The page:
Isn’t it time we looked at our Constitution? It’s not working all that well.
Congress was meant to be the principal organ of government, there to check a misguided, overweening president, among other things. Instead, it has become a political cheering section, placing partisan advantage above national need, far from the co-equal branch of government intended by the Constitution.
The electoral college, devised to keep the presidency from demagogues, at first gave us George Washington, John Adams and Thomas Jefferson. In its current distorted form it gives us Donald Trump.
The founders envisioned a government peopled by public-spirited men dispassionately conducting the nation’s business. Today’s transactional politics throws up political hacks like Sen. Mitch McConnell and Congressman Paul Ryan who make Congress a partisan stock exchange.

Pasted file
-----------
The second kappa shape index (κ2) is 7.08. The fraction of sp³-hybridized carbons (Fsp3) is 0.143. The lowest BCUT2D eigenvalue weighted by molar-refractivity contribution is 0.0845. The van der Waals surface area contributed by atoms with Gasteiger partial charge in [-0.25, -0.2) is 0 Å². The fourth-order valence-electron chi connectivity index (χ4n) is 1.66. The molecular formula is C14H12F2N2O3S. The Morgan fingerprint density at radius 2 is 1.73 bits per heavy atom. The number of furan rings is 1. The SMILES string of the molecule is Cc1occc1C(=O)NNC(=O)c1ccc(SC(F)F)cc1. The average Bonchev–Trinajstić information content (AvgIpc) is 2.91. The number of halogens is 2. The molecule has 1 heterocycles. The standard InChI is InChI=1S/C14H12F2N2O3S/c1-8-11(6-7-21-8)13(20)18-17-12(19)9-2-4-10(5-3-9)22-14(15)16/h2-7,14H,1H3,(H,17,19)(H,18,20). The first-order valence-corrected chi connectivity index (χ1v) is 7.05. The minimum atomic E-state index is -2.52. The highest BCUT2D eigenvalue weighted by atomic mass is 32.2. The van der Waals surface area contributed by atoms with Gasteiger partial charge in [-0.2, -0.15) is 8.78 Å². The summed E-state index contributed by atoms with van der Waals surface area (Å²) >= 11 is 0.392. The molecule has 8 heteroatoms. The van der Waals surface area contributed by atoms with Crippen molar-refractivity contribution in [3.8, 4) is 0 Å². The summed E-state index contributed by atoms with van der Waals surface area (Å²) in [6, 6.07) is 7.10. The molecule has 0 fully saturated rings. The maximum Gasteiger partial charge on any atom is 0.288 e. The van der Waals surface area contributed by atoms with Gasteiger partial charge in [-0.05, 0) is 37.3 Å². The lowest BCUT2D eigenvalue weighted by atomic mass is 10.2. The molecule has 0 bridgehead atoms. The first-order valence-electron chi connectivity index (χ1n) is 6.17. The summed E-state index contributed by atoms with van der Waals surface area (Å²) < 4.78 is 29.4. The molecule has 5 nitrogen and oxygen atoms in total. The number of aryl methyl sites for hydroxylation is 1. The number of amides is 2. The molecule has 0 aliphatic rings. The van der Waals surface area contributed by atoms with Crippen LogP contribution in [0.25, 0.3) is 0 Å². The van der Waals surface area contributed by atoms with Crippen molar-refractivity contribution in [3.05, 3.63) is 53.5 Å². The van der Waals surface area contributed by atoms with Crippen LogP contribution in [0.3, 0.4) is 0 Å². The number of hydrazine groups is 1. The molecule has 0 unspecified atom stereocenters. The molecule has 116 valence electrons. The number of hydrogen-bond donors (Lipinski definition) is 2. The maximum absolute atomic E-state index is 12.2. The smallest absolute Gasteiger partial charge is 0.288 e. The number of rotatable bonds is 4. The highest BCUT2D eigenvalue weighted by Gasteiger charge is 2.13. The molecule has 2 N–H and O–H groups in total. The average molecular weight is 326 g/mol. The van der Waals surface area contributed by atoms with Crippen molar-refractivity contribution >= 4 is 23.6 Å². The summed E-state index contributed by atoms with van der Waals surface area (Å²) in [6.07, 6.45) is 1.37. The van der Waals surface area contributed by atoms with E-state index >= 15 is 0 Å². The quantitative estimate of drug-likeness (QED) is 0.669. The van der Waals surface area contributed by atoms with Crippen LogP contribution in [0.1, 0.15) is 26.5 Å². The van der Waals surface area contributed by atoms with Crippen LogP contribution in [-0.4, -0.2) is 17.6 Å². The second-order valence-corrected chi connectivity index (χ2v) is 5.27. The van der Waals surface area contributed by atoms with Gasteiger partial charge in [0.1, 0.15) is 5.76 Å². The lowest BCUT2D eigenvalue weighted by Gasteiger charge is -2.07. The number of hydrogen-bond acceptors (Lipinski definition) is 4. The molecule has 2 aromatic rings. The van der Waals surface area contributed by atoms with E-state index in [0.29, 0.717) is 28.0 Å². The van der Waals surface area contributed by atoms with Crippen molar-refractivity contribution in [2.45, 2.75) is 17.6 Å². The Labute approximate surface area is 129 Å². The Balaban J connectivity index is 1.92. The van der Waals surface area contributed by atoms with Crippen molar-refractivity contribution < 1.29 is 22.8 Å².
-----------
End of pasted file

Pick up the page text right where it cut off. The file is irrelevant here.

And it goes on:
Isn’t it time for us to start thinking about ways to reform our political system? Abolishing the useless electoral college would be a good start. Reforming how we choose people to run for office could be another. Are primaries really the best answer? And while we’re at it, we might consider adopting some of the ways of a parliamentary system to loosen the gridlock that paralyzes us now.